A Quick History of the United States Postal Service

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In one form or another since colonial times, this simple act of delivery has been the endpoint of a complex process helping American communities and organizations to function.

United States Postal Service statistics in 2009 reported 27,161 post offices with a career workforce of over 623,000 and more than 150 million delivery points. This is a far cry from the original mail station established on a trade route in the 1630s and indicative of the Post Office’s growth alongside the growth of America.

The Colonial Post Office

In early colonial times, letters and parcels were delivered by hired couriers. Ongoing contact with the British Isles and continental Europe led to the creation of a municipal delivery service by the Government Court of Massachusetts in 1639. Fairbanks’ Tavern of Boston was made the first American mail repository in the European tradition of using taverns and inns as points of exchange.

The postal network grew during the late 1600s, operating within colonies and linking one colony to another. Northern colonies such as New York and Pennsylvania established government departments, while southern colonies retained private messengers, most of whom were slaves. A centralized network was formed after 1692, when entrepreneur Thomas Neale received a 21-year grant from the British government to create a North American postal system. Great Britain acquired the system in 1707, a few years after Neale’s death.

The 21st century isn’t the only time that American post offices have faced a budget deficit. When the network first operated under Neale, it sustained heavy losses. It did not turn a profit until 1760, after a Bostonian named Benjamin Franklin spearheaded reforms. Franklin, appointed a joint postmaster general by the Crown and later the first Postmaster General of the United States, is credited with improving routes, setting regular post times, and beginning the first nighttime shipments to accelerate delivery between cities.

Development of Service

As the United States grew in area and population, so did its postal system in manpower and amount of work performed. In 1790, there were only 75 post office locations in the country. By 1840, the number had expanded to 13,468 across 26 states and assorted territories. A standard letter from Washington, D. C. to Nashville, Tennessee required only 11 days for delivery in 1822. When first calculated in 1890, the U. S. postal system handled over four billion pieces of mail annually.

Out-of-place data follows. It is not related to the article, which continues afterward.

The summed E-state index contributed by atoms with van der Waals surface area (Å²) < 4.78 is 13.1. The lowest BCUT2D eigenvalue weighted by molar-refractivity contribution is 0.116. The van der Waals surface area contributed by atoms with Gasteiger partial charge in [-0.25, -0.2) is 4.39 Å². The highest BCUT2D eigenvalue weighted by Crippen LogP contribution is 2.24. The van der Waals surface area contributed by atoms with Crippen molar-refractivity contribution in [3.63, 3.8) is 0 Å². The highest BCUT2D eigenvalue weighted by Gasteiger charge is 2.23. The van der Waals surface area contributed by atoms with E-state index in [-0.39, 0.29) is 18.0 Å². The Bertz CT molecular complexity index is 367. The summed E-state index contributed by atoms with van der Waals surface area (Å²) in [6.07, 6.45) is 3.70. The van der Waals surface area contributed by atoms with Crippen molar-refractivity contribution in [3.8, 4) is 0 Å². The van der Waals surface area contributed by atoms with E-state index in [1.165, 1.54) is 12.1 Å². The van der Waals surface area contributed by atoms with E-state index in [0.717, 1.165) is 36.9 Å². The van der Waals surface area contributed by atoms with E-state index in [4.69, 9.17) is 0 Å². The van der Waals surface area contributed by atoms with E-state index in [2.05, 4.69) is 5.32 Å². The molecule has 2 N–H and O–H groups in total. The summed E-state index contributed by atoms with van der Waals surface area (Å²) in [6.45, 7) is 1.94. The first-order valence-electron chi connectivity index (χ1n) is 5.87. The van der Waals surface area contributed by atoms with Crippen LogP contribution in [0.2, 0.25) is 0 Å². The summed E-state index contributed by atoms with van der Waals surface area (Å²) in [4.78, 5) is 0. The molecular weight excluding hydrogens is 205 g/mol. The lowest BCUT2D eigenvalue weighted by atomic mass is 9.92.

Ongoing efforts were made to accelerate delivery, though results varied. Mail was first transported by steamboat in 1813, which would allow more frequent delivery to places such as California and Oregon. Shipments by rail began informally during the 1830s and mail was first flown by airplane in 1918, connecting Washington, DC to New York City.

Originally, a postmaster would write a shipment fee by hand in the letter’s upper right corner. In 1842, local postmasters were allowed to sell stamps that indicated payment. The stamps, called ‘provisionals’ by collectors, were too expensive for average customers to purchase in quantity. Standardized rates for provisionals were established by the U. S. government in 1845, though they were still only valid in the post offices from which they were bought.

The first postage stamps to be issued nationally, a five-cent stamp with an image of Benjamin Franklin and a ten-cent stamp with George Washington, were sold in 1847. The stamps were printed on adhesive, non-perforated sheets that clerks cut with scissors.

Postal rates, which could be paid by the sender or recipient, were originally determined by the number of pages mailed in a letter and the distance each letter would travel. This changed through a federal act in 1863, after which rates were based solely upon weight. The 1863 legislation also created mail in first, second, and third classes. Packages over four pounds in weight were not accepted by post offices and had to be shipped through outside carriers before the launch of parcel post in 1913.

Reorganization

The Post Office Department, as the postal system was originally called, existed as part of the United States Cabinet. Sweeping changes took place with the Postal Reorganization Act of 1970, which addressed issues such as outdated mailing systems, fragmentation of the postal network, and cost effectiveness. The legislation, signed by Richard Nixon, turned the Post Office into a free-standing entity of the executive branch called the United States Postal Service, the postal system’s current form.

With the emergence of fax machines, electronic mail, and Internet-based commerce, the U. S. Postal Service has faced steady declines in the number of pieces handled and growing budget deficits, projected at $238 billion in the year 2020. The mail, like other facets of American life, has experienced shakeups caused by new developments in technology and has yet to find ways of dealing with them.

Difficult changes have been made in U.S. history regarding the systems through which mail is delivered. Changes to be made in upcoming years will no doubt have similar, far-reaching impact on how the U. S. population communicates.

Sources

‘United States Postal Service.’ Wikipedia article, 2011 [via Internet].

United States Postal Service. Delivery Points, 1905 to 2009, in Millions. United States Postal Service web site, 2010.

United States Postal Service. Foundation For The Future: 2010 Annual Report. Washington, DC, 2010.

United States Postal Service. ‘Stamps and Postcards.’ United States Postal Service web site, 2011.

United States Postal Service. The Challenge To Deliver: Creating the 21st Century Postal Service: 2009 Annual Report. Washington, DC, 2009.